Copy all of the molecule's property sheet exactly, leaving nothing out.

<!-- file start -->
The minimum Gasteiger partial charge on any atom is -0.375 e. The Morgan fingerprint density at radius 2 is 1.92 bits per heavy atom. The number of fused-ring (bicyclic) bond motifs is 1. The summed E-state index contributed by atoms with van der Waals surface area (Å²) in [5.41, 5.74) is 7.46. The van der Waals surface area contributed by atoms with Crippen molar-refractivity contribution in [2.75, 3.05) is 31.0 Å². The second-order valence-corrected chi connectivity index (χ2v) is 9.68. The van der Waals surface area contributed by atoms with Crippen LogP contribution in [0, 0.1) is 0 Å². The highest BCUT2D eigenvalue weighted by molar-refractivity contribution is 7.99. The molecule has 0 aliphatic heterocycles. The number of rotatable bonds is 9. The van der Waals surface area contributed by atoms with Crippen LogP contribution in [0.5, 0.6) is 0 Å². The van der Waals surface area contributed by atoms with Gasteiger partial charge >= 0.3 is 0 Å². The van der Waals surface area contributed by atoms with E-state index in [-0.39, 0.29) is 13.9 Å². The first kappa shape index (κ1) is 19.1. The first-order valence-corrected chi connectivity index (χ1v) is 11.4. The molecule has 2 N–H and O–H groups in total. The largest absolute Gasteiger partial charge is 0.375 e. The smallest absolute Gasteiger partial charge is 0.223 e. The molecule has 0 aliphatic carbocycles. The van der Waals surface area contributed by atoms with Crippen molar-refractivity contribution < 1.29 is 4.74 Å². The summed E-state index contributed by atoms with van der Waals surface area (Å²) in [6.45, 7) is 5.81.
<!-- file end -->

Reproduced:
The minimum Gasteiger partial charge on any atom is -0.375 e. The Morgan fingerprint density at radius 2 is 1.92 bits per heavy atom. The number of fused-ring (bicyclic) bond motifs is 1. The summed E-state index contributed by atoms with van der Waals surface area (Å²) in [5.41, 5.74) is 7.46. The van der Waals surface area contributed by atoms with Crippen molar-refractivity contribution in [2.75, 3.05) is 31.0 Å². The second-order valence-corrected chi connectivity index (χ2v) is 9.68. The van der Waals surface area contributed by atoms with Crippen LogP contribution in [0, 0.1) is 0 Å². The highest BCUT2D eigenvalue weighted by molar-refractivity contribution is 7.99. The molecule has 0 aliphatic heterocycles. The number of rotatable bonds is 9. The van der Waals surface area contributed by atoms with Crippen LogP contribution in [0.5, 0.6) is 0 Å². The van der Waals surface area contributed by atoms with Gasteiger partial charge >= 0.3 is 0 Å². The van der Waals surface area contributed by atoms with E-state index in [-0.39, 0.29) is 13.9 Å². The first kappa shape index (κ1) is 19.1. The first-order valence-corrected chi connectivity index (χ1v) is 11.4. The molecule has 2 N–H and O–H groups in total. The largest absolute Gasteiger partial charge is 0.375 e. The smallest absolute Gasteiger partial charge is 0.223 e. The molecule has 0 aliphatic carbocycles. The van der Waals surface area contributed by atoms with Crippen molar-refractivity contribution < 1.29 is 4.74 Å². The summed E-state index contributed by atoms with van der Waals surface area (Å²) in [6.45, 7) is 5.81.